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Simulated surround sound with Waves Nx

Waves recently released a new plugin, Waves Nx that simulates an ideal surround sound studio with only your headphones. It uses your webcam to do head-tracking to pan your virtual "head" around the room.

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Radial Motor Faders

Last year, when I took Sound in Media (a history of film class focusing on sound) we watched a fascinating BBC documentary on the BBC Radiophonic Workshop: http://youtu.be/DFznOcOOSec
(worth a watch)

While watching it I noticed something I hadn't seen before.  A fader of sorts, but instead of your typical rotary or linear fader, it was a radial fader.

(a still image from the doc)

Here it is queued up in the video (watch closely, it's very brief):

If I had to guess, it's essentially a regular rotary fader connected to a perpendicular shaft, allowing you to move the fader along an arcing path.  That gave me an idea, what if you could make a Radial Motor Fader?

You could use a servo instead of your typical linear motor fader, since a servo is essentially a motor with a potentiometer in it for positional data (exactly the same as a motor fader).  However the problem is that most servos don't allow you access the potentiometer.  I posted on an electronics forum with this idea, but didn't really get any responses (should have posted on an audio forum...).

I had pretty much shelved the idea until I was browsing Adafruit today, and saw this:


A custom made servo with the feedback (potentiometer) line brought out.  This is exactly what I need to create some radial motor faders, (and at $15 it's a bit cheaper than linear motor faders, ~$20).

I've already done some research into emulating motor faders with Pro Tools, from my Pro Tools Additive Synthesizer.  MotorMix will probably be the best protocol to use, since the developer freely posts their protocol.  The Mackie HUI protocol has been reverse engineered on several occasions, but it's copyrighted.  Avid ICON and EUCON protocols are completely locked down, and not worth the trouble (which is too bad, since they support more that 8 faders at a time).

Basic microcontroller work flow:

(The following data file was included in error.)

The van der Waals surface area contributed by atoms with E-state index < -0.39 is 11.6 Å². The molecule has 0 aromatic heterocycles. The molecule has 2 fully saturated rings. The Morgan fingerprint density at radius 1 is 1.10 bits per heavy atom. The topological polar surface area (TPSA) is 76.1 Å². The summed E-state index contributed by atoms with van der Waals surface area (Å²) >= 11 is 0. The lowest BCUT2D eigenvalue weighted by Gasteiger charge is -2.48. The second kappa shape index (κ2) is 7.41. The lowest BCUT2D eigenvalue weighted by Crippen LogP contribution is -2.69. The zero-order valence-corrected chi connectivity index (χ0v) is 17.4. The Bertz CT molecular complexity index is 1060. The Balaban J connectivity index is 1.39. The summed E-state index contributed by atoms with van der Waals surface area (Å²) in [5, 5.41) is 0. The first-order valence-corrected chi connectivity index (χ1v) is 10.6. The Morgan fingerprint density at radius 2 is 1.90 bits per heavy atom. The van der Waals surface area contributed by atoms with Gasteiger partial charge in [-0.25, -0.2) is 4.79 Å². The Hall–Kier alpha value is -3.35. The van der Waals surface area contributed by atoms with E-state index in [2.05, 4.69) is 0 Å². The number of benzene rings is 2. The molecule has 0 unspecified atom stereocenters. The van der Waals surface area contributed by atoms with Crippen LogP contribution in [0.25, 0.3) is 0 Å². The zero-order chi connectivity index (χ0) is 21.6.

1. Receive MIDI data.
  2. Set fader positions.
  3. If knob is touched, deactivate servo, read analog values, and send MIDI data.


The MotorMix protocol works essentially like this:


  1. Touch fader, send midi note on.
  2. Value set by pitch bend CC from midi channels 1-8.
  3. Release fader, send midi note off.
  4. Fader positions receive via pitch bend CCs.



Florida Keys

Whew, long time no update.
I've graduated from SCAD, with a BFA in Sound Design. I'm posting this from my phone because I'm currently in the Florida Keys doing location sound for a Documentary on Ocean Acidification.


DIY Interference Tubes Pt. 2

Here's part 2 of my exploration into interference tubes. WARNING, it's a very image intensive post, but what isn't these days...

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DIY Interference Tubes

A standard shotgun microphone is essentially just a microphone capsule and an interference tube. The capsules are simple enough, it's these interference tubes that are (apparently) complicated. An interference tube is a tube with slots cut into it to cancel out any sound coming from off axis. Any sound coming from on axis (straight down the shotgun tube) will hit the microphone without any interference ie the loudest sound. Any sound coming from off-axis will encounter the slots and bounce around in the tube until they are cancelled out with each other or attenuated down to nothing (inverse-square law). The pattern of slots on the tube can vary, depending on the amount of rejection wanted, and the effects on different frequencies. Also, generally speaking, the longer the interference tube, the better the off-axis rejection (more directionality). So I decided, why not make my own interference tube and save a bunch of money? I did a whole lot of research on the web, and was surprised to that no one had tried this. At least, no one had documented trying this, maybe it was so complicated that they failed and didn't bother posting their results online. Well I hope to change all that.

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